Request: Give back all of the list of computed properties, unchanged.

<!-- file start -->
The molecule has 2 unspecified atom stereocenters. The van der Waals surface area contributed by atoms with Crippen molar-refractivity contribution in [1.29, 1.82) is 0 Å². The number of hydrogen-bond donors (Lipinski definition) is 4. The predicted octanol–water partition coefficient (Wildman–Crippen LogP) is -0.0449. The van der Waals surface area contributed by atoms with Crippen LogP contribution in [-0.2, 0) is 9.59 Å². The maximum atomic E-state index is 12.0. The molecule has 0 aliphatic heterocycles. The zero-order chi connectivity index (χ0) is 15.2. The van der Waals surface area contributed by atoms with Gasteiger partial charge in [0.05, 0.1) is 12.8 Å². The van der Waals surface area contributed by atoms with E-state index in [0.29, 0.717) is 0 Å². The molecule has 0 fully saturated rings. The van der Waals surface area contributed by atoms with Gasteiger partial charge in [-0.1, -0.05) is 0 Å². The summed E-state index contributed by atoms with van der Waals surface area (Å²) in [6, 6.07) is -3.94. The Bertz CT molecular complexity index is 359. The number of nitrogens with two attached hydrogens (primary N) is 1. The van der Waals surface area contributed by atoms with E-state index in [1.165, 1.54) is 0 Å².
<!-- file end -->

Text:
The molecule has 2 unspecified atom stereocenters. The van der Waals surface area contributed by atoms with Crippen molar-refractivity contribution in [1.29, 1.82) is 0 Å². The number of hydrogen-bond donors (Lipinski definition) is 4. The predicted octanol–water partition coefficient (Wildman–Crippen LogP) is -0.0449. The van der Waals surface area contributed by atoms with Crippen LogP contribution in [-0.2, 0) is 9.59 Å². The maximum atomic E-state index is 12.0. The molecule has 0 aliphatic heterocycles. The zero-order chi connectivity index (χ0) is 15.2. The van der Waals surface area contributed by atoms with Gasteiger partial charge in [0.05, 0.1) is 12.8 Å². The van der Waals surface area contributed by atoms with E-state index in [0.29, 0.717) is 0 Å². The molecule has 0 fully saturated rings. The van der Waals surface area contributed by atoms with Gasteiger partial charge in [-0.1, -0.05) is 0 Å². The summed E-state index contributed by atoms with van der Waals surface area (Å²) in [6, 6.07) is -3.94. The Bertz CT molecular complexity index is 359. The number of nitrogens with two attached hydrogens (primary N) is 1. The van der Waals surface area contributed by atoms with E-state index in [1.165, 1.54) is 0 Å².